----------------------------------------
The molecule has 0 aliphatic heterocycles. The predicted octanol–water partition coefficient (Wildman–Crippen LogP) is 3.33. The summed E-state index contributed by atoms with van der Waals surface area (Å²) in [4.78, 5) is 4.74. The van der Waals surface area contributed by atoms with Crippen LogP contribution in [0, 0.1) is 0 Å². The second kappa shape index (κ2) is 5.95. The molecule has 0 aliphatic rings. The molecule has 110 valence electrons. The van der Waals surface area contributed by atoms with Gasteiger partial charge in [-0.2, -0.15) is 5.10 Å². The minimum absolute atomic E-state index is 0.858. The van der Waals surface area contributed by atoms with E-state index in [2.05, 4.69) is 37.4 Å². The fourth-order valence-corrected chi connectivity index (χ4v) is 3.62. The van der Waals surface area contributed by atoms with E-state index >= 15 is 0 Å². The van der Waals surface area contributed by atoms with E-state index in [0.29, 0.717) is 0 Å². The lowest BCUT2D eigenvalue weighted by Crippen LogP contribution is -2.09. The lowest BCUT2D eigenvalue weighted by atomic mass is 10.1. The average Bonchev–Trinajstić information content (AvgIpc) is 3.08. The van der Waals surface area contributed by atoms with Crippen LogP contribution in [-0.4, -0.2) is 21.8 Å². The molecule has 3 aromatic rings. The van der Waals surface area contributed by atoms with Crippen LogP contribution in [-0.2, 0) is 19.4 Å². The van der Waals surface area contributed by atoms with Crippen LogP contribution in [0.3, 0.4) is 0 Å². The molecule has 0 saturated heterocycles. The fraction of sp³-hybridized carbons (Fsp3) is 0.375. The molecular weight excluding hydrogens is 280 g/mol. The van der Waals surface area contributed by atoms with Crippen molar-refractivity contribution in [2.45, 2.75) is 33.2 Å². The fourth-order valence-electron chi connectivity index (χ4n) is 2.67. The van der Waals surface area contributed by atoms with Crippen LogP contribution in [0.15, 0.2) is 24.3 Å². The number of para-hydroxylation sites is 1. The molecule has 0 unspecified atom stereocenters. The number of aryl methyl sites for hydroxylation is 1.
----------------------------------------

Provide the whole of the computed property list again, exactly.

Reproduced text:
The molecule has 0 aliphatic heterocycles. The predicted octanol–water partition coefficient (Wildman–Crippen LogP) is 3.33. The summed E-state index contributed by atoms with van der Waals surface area (Å²) in [4.78, 5) is 4.74. The van der Waals surface area contributed by atoms with Crippen LogP contribution in [0, 0.1) is 0 Å². The second kappa shape index (κ2) is 5.95. The molecule has 0 aliphatic rings. The molecule has 110 valence electrons. The van der Waals surface area contributed by atoms with Gasteiger partial charge in [-0.2, -0.15) is 5.10 Å². The minimum absolute atomic E-state index is 0.858. The van der Waals surface area contributed by atoms with E-state index in [2.05, 4.69) is 37.4 Å². The fourth-order valence-corrected chi connectivity index (χ4v) is 3.62. The van der Waals surface area contributed by atoms with E-state index >= 15 is 0 Å². The van der Waals surface area contributed by atoms with E-state index in [0.29, 0.717) is 0 Å². The lowest BCUT2D eigenvalue weighted by Crippen LogP contribution is -2.09. The lowest BCUT2D eigenvalue weighted by atomic mass is 10.1. The average Bonchev–Trinajstić information content (AvgIpc) is 3.08. The van der Waals surface area contributed by atoms with Crippen LogP contribution in [-0.4, -0.2) is 21.8 Å². The molecule has 3 aromatic rings. The van der Waals surface area contributed by atoms with Crippen LogP contribution in [-0.2, 0) is 19.4 Å². The van der Waals surface area contributed by atoms with Crippen LogP contribution in [0.3, 0.4) is 0 Å². The molecule has 0 saturated heterocycles. The fraction of sp³-hybridized carbons (Fsp3) is 0.375. The molecular weight excluding hydrogens is 280 g/mol. The van der Waals surface area contributed by atoms with Crippen molar-refractivity contribution in [2.45, 2.75) is 33.2 Å². The fourth-order valence-electron chi connectivity index (χ4n) is 2.67. The van der Waals surface area contributed by atoms with Crippen LogP contribution in [0.15, 0.2) is 24.3 Å². The number of para-hydroxylation sites is 1. The molecule has 0 unspecified atom stereocenters. The number of aryl methyl sites for hydroxylation is 1.